Lantana is a fine evergreen shrub, medium in size and delicate in appearance; the stems are thin and well branched, and give rise to a harmonious and vigorous plant, which can reach two meters in height, if cultivated in the correct conditions. The foliage is bright green, oval in shape, the leaf page is wrinkled and covered with a thin down, if it is wrinkled it gives off a not particularly pleasant smell, to the touch it is rough. From May until autumn it produces numerous small tubular flowers, gathered in umbrella-shaped corymbs, in which the flowers begin to bloom starting from the outer circumference; the particularity of the lantana is that with the passing of the days the flowers change color, therefore in the same corimbo we find small flowers in different shades.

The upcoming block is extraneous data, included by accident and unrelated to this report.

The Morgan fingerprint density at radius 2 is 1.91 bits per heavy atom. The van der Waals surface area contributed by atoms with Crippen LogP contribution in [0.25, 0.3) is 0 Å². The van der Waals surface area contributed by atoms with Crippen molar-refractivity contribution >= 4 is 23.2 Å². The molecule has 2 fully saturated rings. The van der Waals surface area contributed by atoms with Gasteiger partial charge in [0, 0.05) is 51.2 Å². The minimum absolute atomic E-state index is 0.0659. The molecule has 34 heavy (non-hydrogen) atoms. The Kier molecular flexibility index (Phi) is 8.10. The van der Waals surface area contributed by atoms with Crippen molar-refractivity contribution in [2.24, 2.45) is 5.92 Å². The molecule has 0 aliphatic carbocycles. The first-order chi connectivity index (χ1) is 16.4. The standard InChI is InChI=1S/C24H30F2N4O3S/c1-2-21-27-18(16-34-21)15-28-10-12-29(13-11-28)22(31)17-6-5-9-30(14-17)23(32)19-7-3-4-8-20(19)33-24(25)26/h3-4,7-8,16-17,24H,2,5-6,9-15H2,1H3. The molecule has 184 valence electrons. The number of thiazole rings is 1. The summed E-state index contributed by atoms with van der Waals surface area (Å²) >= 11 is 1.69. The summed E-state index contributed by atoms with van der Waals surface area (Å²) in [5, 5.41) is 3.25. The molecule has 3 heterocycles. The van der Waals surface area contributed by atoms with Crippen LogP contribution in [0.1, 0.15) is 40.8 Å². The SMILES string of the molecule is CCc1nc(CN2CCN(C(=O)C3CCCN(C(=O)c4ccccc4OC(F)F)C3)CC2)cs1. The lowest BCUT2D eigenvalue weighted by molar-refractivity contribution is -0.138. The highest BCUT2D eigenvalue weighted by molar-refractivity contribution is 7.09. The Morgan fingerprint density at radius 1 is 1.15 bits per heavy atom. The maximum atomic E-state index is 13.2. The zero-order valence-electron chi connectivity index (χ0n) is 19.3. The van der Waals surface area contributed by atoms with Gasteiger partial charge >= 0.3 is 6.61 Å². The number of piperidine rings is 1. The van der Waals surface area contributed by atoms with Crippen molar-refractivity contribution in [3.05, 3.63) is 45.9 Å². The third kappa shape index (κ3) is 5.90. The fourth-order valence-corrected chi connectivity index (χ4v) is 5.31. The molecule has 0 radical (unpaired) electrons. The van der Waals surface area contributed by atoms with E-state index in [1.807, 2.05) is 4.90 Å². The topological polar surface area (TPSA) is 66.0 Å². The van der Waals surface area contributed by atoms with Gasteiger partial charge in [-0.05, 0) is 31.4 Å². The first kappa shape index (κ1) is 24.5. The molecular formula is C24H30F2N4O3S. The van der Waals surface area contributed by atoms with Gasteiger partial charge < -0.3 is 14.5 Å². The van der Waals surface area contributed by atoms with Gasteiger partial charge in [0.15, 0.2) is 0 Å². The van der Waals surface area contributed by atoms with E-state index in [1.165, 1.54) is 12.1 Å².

Lantana is native to tropical areas of South America, the most widely used botanical species are lantana camara and lantana montevidensis; in many areas with mild climate these two plants have become invasive, and threaten the native flora.
In the nursery we generally find hybrids of the aforementioned species; the hybrids of Lantana camara have flowers in shades of white, yellow and bright red, and have a shrubby habit, there are also varieties that remain small in size; the hybrids of Lantana montevidensis have flowers of lilac color; with a yellow or white throat, and often have inherited a hanging or creeping habit from the botanical species.